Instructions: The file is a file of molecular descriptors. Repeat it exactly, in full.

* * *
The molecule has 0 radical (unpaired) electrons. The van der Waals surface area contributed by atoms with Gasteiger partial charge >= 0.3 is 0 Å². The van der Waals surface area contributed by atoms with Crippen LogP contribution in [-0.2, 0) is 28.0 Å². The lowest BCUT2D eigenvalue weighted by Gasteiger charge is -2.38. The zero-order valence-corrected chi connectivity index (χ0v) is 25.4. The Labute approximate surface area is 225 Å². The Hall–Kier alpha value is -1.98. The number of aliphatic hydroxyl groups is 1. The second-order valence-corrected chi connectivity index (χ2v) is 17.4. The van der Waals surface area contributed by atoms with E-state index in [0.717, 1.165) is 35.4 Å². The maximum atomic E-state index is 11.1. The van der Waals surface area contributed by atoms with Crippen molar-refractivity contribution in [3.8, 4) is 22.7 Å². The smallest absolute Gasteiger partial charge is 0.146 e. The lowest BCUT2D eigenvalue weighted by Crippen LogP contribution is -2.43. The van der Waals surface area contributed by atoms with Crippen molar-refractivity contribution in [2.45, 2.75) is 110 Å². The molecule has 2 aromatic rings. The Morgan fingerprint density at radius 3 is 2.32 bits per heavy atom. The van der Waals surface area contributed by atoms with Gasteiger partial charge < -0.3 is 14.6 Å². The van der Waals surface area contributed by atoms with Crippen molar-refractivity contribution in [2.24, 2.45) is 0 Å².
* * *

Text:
The molecule has 0 radical (unpaired) electrons. The van der Waals surface area contributed by atoms with Gasteiger partial charge >= 0.3 is 0 Å². The van der Waals surface area contributed by atoms with Crippen LogP contribution in [-0.2, 0) is 28.0 Å². The lowest BCUT2D eigenvalue weighted by Gasteiger charge is -2.38. The zero-order valence-corrected chi connectivity index (χ0v) is 25.4. The Labute approximate surface area is 225 Å². The Hall–Kier alpha value is -1.98. The number of aliphatic hydroxyl groups is 1. The second-order valence-corrected chi connectivity index (χ2v) is 17.4. The van der Waals surface area contributed by atoms with E-state index in [0.717, 1.165) is 35.4 Å². The maximum atomic E-state index is 11.1. The van der Waals surface area contributed by atoms with Crippen molar-refractivity contribution in [3.8, 4) is 22.7 Å². The smallest absolute Gasteiger partial charge is 0.146 e. The lowest BCUT2D eigenvalue weighted by Crippen LogP contribution is -2.43. The van der Waals surface area contributed by atoms with Crippen molar-refractivity contribution in [2.45, 2.75) is 110 Å². The molecule has 2 aromatic rings. The Morgan fingerprint density at radius 3 is 2.32 bits per heavy atom. The van der Waals surface area contributed by atoms with Gasteiger partial charge < -0.3 is 14.6 Å². The van der Waals surface area contributed by atoms with Crippen molar-refractivity contribution in [2.24, 2.45) is 0 Å².